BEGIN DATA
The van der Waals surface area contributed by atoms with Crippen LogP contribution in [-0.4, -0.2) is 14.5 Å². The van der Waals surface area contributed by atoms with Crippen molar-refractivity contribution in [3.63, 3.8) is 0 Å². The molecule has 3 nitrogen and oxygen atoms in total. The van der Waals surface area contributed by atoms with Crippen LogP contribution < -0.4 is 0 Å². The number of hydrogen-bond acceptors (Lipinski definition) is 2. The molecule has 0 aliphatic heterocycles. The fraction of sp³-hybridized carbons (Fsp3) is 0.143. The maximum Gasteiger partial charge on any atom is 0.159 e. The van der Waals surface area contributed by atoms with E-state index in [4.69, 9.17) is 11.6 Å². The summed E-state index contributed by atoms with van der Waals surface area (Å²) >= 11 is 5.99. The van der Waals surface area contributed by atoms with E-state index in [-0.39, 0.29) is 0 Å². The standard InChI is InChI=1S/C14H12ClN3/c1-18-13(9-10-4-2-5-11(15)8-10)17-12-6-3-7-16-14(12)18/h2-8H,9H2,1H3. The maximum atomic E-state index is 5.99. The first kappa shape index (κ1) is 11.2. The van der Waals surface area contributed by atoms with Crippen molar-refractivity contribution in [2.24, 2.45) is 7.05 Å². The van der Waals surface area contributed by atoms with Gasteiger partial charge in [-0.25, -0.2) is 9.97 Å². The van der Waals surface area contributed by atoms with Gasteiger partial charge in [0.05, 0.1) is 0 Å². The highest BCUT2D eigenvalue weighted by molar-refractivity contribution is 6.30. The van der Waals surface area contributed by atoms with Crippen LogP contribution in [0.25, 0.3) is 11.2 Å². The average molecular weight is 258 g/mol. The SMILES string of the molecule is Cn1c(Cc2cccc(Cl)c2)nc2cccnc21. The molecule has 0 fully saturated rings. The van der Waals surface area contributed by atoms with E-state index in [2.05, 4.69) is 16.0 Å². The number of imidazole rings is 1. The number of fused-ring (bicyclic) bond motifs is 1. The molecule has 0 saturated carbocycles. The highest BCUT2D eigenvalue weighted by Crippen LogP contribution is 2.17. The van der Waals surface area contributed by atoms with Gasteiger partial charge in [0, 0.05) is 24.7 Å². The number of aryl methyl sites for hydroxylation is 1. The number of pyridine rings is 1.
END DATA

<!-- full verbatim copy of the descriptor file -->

The van der Waals surface area contributed by atoms with Crippen LogP contribution in [-0.4, -0.2) is 14.5 Å². The van der Waals surface area contributed by atoms with Crippen molar-refractivity contribution in [3.63, 3.8) is 0 Å². The molecule has 3 nitrogen and oxygen atoms in total. The van der Waals surface area contributed by atoms with Crippen LogP contribution < -0.4 is 0 Å². The number of hydrogen-bond acceptors (Lipinski definition) is 2. The molecule has 0 aliphatic heterocycles. The fraction of sp³-hybridized carbons (Fsp3) is 0.143. The maximum Gasteiger partial charge on any atom is 0.159 e. The van der Waals surface area contributed by atoms with E-state index in [4.69, 9.17) is 11.6 Å². The summed E-state index contributed by atoms with van der Waals surface area (Å²) >= 11 is 5.99. The van der Waals surface area contributed by atoms with E-state index in [-0.39, 0.29) is 0 Å². The standard InChI is InChI=1S/C14H12ClN3/c1-18-13(9-10-4-2-5-11(15)8-10)17-12-6-3-7-16-14(12)18/h2-8H,9H2,1H3. The maximum atomic E-state index is 5.99. The first kappa shape index (κ1) is 11.2. The van der Waals surface area contributed by atoms with Crippen molar-refractivity contribution in [2.24, 2.45) is 7.05 Å². The van der Waals surface area contributed by atoms with Gasteiger partial charge in [-0.25, -0.2) is 9.97 Å². The van der Waals surface area contributed by atoms with Gasteiger partial charge in [0.05, 0.1) is 0 Å². The highest BCUT2D eigenvalue weighted by molar-refractivity contribution is 6.30. The van der Waals surface area contributed by atoms with Crippen LogP contribution in [0.25, 0.3) is 11.2 Å². The average molecular weight is 258 g/mol. The SMILES string of the molecule is Cn1c(Cc2cccc(Cl)c2)nc2cccnc21. The molecule has 0 fully saturated rings. The van der Waals surface area contributed by atoms with E-state index in [2.05, 4.69) is 16.0 Å². The number of imidazole rings is 1. The number of fused-ring (bicyclic) bond motifs is 1. The molecule has 0 saturated carbocycles. The highest BCUT2D eigenvalue weighted by Crippen LogP contribution is 2.17. The van der Waals surface area contributed by atoms with Gasteiger partial charge in [0, 0.05) is 24.7 Å². The number of aryl methyl sites for hydroxylation is 1. The number of pyridine rings is 1.